The assertion of Arius and his pupils that the Logos took only a human body gave the impulse to renewed consideration of the problem. Like Paul of Samosata the Lucianists would have nothing to do with two natures, but they taught the doctrine of one half-divine nature which was characterised by 147human feelings, limited knowledge and suffering.302302Most instructive in this connection is the otherwise interesting Creed of Eudoxius of Constantinople (Caspari, Quellen IV., p. 176 ff.): πιστεύομεν εἰς ἕνα, τὸν μόνον ἀληθινόν, Θεὸν καὶ πατέρα, τὴν μόνην φύσιν ἀγέννητον καὶ ἀπάτορα, ὅτι μηδένα σέβειν πέφυκεν ὡς ἐπαναβεβηκυῖα· καὶ εἰς ἕνα κύριον, τὸν υἱόν, εὐσεβῆ ἐκ τοῦ σέβειν τὸν πατέρα, καὶ μονογενῆ μέν, κρείττονα πάσης τῆς μετ᾽ αὐτὸν κτίσεως, πρωτότοκον δέ, ὅτι τὸ ἐξαίρετον καὶ πρώτιστόν ἐστι τῶν κτισμάτων, σαρκωθέντα, οὐκ ἐναθρωπήσαντα, οὔτε γὰρ ψυχὴν ἀνθρωπινην ἀνείληφεν, ἀλλὰ σὰρξ γέγονεν, ἵνα διὰ σαρκὸς τοῖς ἀνθρώποις ὡς διὰ παραπετάσματος Θεὸς ἡμῖν χρηματίσῃ· οὐ δύο φύσεις, ἐπεὶ μὴ τέλειος ἦν ἄνθρωπος, ἀλλ᾽ ἀντὶ ψυχῆς Θεὸς ἐν σαρκί· μία τὸ ὅλον κατὰ σύνθεσιν φύσις· παθητὸς δι᾽ οἰκονομίαν· οὔτε γὰρ ψυχῆς ἢ σώματος παθόντος τὸν κόσμον σώζειν ἐδύνατο· Ἀποκρινέσθωσαν οὖν, πῶς ὁ παθητὸς καὶ θνητὸς τῷ κρείττονι τούτων Θεῷ, πάθους τε καὶ θανάτου ἐπέκεινα, δύναται εἶναι ὁμοούσιος. In the same way Eunomius, see Epiph. H. 69. 19, Ancor. 33. Like Paul of Samosata they also found fault with the orthodox on the ground that their Christology led to the assumption of two Sons of God or two natures; for these were still regarded as identical. The reply made by the orthodox at first to this charge lacked theological precision. Just because Athanasius was as much convinced of the necessity of the Incarnation (ἐνανθρώπησις) as of the unity of the personality of Christ as Redeemer, he did not put the doctrine in fixed formulæ. On the one hand, as against Arius, he made a sharp distinction between what the God and what the man in Christ had done, in order to keep the Logos Omoousios free of everything human; on the other hand, however, he wished the divine and human to be thought of as a perfect unity; for it is to a strictly uniform being that we owe our salvation, the Word made flesh, the λόγος σαρκωθείς.303303Curiously enough Athanasius throughout merely touched on the Christology of Arius. He afterwards stated his views in greater detail in opposition to Apollinaris, see Atzberger, Logoslehre d. h. Athan., p. 171 ff. In the “Orations against the Arians” the distinction between the divinity and humanity of Christ is brought prominently forward. The unity is next secured again by means of the deceptive formula that the flesh of the Logos was just his own flesh, his humanity (Orat. III. 32: ὅθεν τῆς σαρκὸς πασχούσης οὐκ ἦν ἐκτὸς ταύτης ὁ λόγος· διὰ τοῦτο γὰρ αὐτοῦ λέγεται τὸ πάθος; see also the particularly characteristic word ἰδιοποίησις used for the assumption of the flesh. In the case of Athanasius it may already be very clearly seen that it was not religious feeling, but solely the biblical tradition regarding Christ (His weakness and His capacity for being affected in a human way,) which led him in the direction of the doctrine of the two natures. That tradition was a serious stumbling-block. But Athanasius used neither the formula “δύο φύσεις” nor the other “μία φύσις”. (See also Reuter, Ztschr. f. K.-Gesch. VI., p. 184 f.) He speaks of divinity and humanity or of Θεὸς λόγος and σάρξ. So far as I know the formula μία φύσις was brought into use by Apollinaris, while, so far as I know, we first meet with the other, the δύο φύσεις, in Origen, and next in the mouths of the Arians who reproached the orthodox with their use of it—with the exception of a doubtful fragment of Melito, where, moreover, we have δύο οὐσίαι. The Cappadocians were the first to make use of the expression again in attacking Apollinaris, inasmuch as they made a sharp distinction between “two natures” and “two Sons”. Owing to its use by the Cappadocians the formula of “two natures” had almost already become orthodox and had been regularly introduced into ecclesiastical language, or, to put it otherwise, the tradition which had come down from Origen and the presence of which is scarcely anywhere noticeable in Athanasius himself, penetrated into the Church in connection with this matter also by means of the Cappadocians. Cyril himself accordingly employed the expression. Thus the problem raised by Reuter, op. cit. 185 f., as to how it comes about that Cyril employs an Origenistic formula, which nevertheless is not to be found in Athanasius, is solved. We have to remember that there was a revival of Origenism in consequence of the theological work of the Cappadocians. For the rest “δύο φύσεις” as distinguished from “duo substantiæ” is to be regarded as a realistic speculative formula. 148The prolix amplifications of Hilary304304See especially lib. X. de trinit., Dorner I., pp. 1037-1071. were still more uncertain, so much so that there was some justification for the charge brought against orthodoxy by its opponents, that it led to a division of the Son of God from the Son of Man. But Athanasius had not reflected on this; in this connection too he had stated the mystery simply and forcibly, frequently in the words of Irenæus. The Logos not only had a man, did not only dwell in a man, but was man. He united what was ours with Himself in order to give us what was His. The Logos is not, however, thereby lowered, but on the contrary, the human is raised higher.305305See the collection of passages referring to the matter in Dorner I., pp. 948-955. The Arian doctrine of the σῶμα ἄψυχον of Christ had already been combated by Eustathius, see Dorner, op. cit. 966-969. The question as to the extent of what was comprised in the human nature was one which Athanasius did not think out. He preferred to speak of a natural union, an ἕνωσις φυσική, in Christ, but in this connection he uniformly disregarded the human personality. The free will was the category used, roughly speaking, at that period to express what is called in modern times “human personality”. But Athanasius had not yet thought of this term in connection with Christ, because he had not learned anything from Origen. In all probability he found in fact no problem here, but, like Irenæus, a comforting mystery which could not be other than 149it was. He did not see that the mind must necessarily go astray on this matter either in the direction of the Gnostic doctrine of two natures or in that of the doctrine of unity, in the sense in which it was held by Valentinian, the doctrine of a heavenly humanity, or in the sense in which it was held by Arius. He believed that the doctrine of one composite being would serve his purpose which in any given case allowed of the distinction being made between what belonged to the divinity and what belonged to the humanity respectively. Neither did the great theologian who attached himself to Athanasius—namely, Marcellus—perceive yet the full difficulty of the problem. His energetic and practical theology could, however, only bring him nearer to the doctrine of a complete unity. The Logos is the Ego of the Personality of Christ; the nature which serves as an organ for the incarnate Logos and gives outward expression to his self-manifestation, is impersonal. The Logos is the ἐνέργεια δραστική, the divine energy; the body is the matter which is moved by it, which is transformed into a perfect instrument for the Logos. Marcellus was still further than Athanasius from assuming the existence of two separate, independent natures. He does indeed incidentally attack the Arian idea of the unity and he also employs the expression σύναφεια, connection, for the union of the Logos with humanity, but at bottom he sees at every point in the incarnate God-Logos a perfect unity.306306See Dorner p. 871 ff.; Zahn, Marcell., pp. 155-165. He thus thought about the matter as the great Christologist did after him, who first felt the difficulty of the problem and created a formula which did not harm Greek religious feeling, but rather gave it a secure basis, and which in doing this nevertheless left unnoticed an element of tradition which was indeed concealed, but was not to be rooted out.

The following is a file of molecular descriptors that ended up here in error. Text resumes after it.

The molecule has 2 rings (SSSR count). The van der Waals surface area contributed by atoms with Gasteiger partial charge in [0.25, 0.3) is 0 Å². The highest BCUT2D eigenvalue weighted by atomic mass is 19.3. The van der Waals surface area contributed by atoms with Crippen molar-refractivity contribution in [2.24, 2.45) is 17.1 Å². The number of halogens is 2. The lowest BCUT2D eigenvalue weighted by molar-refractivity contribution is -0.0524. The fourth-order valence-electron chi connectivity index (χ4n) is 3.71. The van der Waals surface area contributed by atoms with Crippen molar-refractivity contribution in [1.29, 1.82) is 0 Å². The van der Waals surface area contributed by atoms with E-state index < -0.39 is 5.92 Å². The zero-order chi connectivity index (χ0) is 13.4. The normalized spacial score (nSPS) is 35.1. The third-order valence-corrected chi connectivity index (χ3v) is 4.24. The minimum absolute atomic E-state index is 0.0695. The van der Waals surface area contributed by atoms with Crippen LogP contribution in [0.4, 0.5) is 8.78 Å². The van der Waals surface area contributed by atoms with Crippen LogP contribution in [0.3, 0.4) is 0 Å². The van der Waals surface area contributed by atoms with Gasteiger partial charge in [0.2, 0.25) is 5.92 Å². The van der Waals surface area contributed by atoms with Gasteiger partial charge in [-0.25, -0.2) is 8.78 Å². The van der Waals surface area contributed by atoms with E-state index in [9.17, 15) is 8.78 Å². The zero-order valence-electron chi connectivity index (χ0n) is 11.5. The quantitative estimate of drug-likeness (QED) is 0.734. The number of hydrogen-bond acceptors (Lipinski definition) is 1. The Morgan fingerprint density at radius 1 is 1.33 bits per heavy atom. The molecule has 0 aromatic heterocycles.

Apollinaris of Laodicea307307Dräseke, Zeitfolge d. dogmat. Schriften des A. v. Laod. (Jahrb. f. protest. Theol., 1887, Part 4). The same author, Apoll. v. Laodicea, nebst einem Anhange, Apollinarii Laod. que supersunt dogmatica (Texte u. Unters. z. Altchristl, Litt. Gesch, VII, 3, 4) in addition Jülicher in the Gött. Gel. Anz., 1893, No. 2. whose divine teachers were Pythagoras, Plato, and Aristotle, who had learned from Athanasius, 150whose theological method was the Aristotelian one, and who because of this had been strongly influenced by the Arian theology, the zealous and acute opponent of Origen and Porphyry, the sober-minded exegete who preserved the most brilliant traditions of the school of Antioch and had a reverence for the letter of Scripture, made it the task of his life to combat the Origenistic and Arian theologies,—their doctrine of the Trinity and their Christology. Nemesius and Philostorgius have termed him the most important theologian of his age,308308According to Suidas, referring hack to Philostorgius, Athanasius seemed a child alongside of Apollinaris, Basil, and Gregory of Nazianzus. and that in fact he was. The most striking proof of his importance is supplied by the fact that many of his works create the impression of having been written in later centuries, so energetically has he thought out the Christological problem and overtaken the coming generations. His syllogistic-dialectic and his exegetic method is akin to that of the later Antiochians, and consequently the Fourth Century possessed in Marcellus, Eunomius, Apollinaris and the Antiochians a series of theologians, who, although not unacquainted with Plotinus and Origen, did not all the same adhere to the Origenistic, Neo-Platonic speculative views, theologians who were united by their employment of the same philosophico-theological method, but who nevertheless arrived at wholly different results.309309The fullest account of the Apollinarian Christology (after Walch) is that given by Dorner I., p. 985 ff. (but cf. now Dräseke). Since that account was written, however, thanks to the labours of Caspari (Alte and neue Quellen z. Gesch. des Taufsymbols, 1879) and Dräseke, a new and rich supply of material has been brought forward. These scholars have shewn that the Apollinarians have foisted (from about 400) writings by their master on recognised authorities, such as Gregor. Thaum., Athanasius, Felix of Rome, Julius of Rome, in order to accredit their theology. We still possess the greater part of these writings; see Caspari, Quellen, IV., p. 65 ff. (on the κατὰ μέρος πίστις); Dräseke in the Ztschr. f. K. Gesch. Vol. VI., VII., VIII., IX.; Jahrb. f. protest. Theol., IX., X., XIII., Ztschr f. wiss. Theol., XXVI., XXIX., XXX., collected together in the Monograph (Texte u. Unters. VII. 3, 4 by Loofs, Leontius von Byzanz, p. 92 ff.). The sources for Apollinaris previously known, i.e., the places where fragments are found, are besides Epiph., H. 77, Socrat., Sozom., the works of Athanasius (the genuineness of the work adv. Apoll. is disputed), of the Cappadocians, of Theodore and Theodoret.; see in addition the resolutions of Councils from 362 onwards, Mai, Script. Vet. nova Coll. T. VII. Spicil. X. 2 and catenas. Epiphanius treated Apollinaris in a friendly fashion, Athanasius corresponded with him, the Cappadocians at first revered him and always held him in high respect, while the Arian theologians extolled him as their ablest opponent. Cf. on this Vincent., Common. 15-20.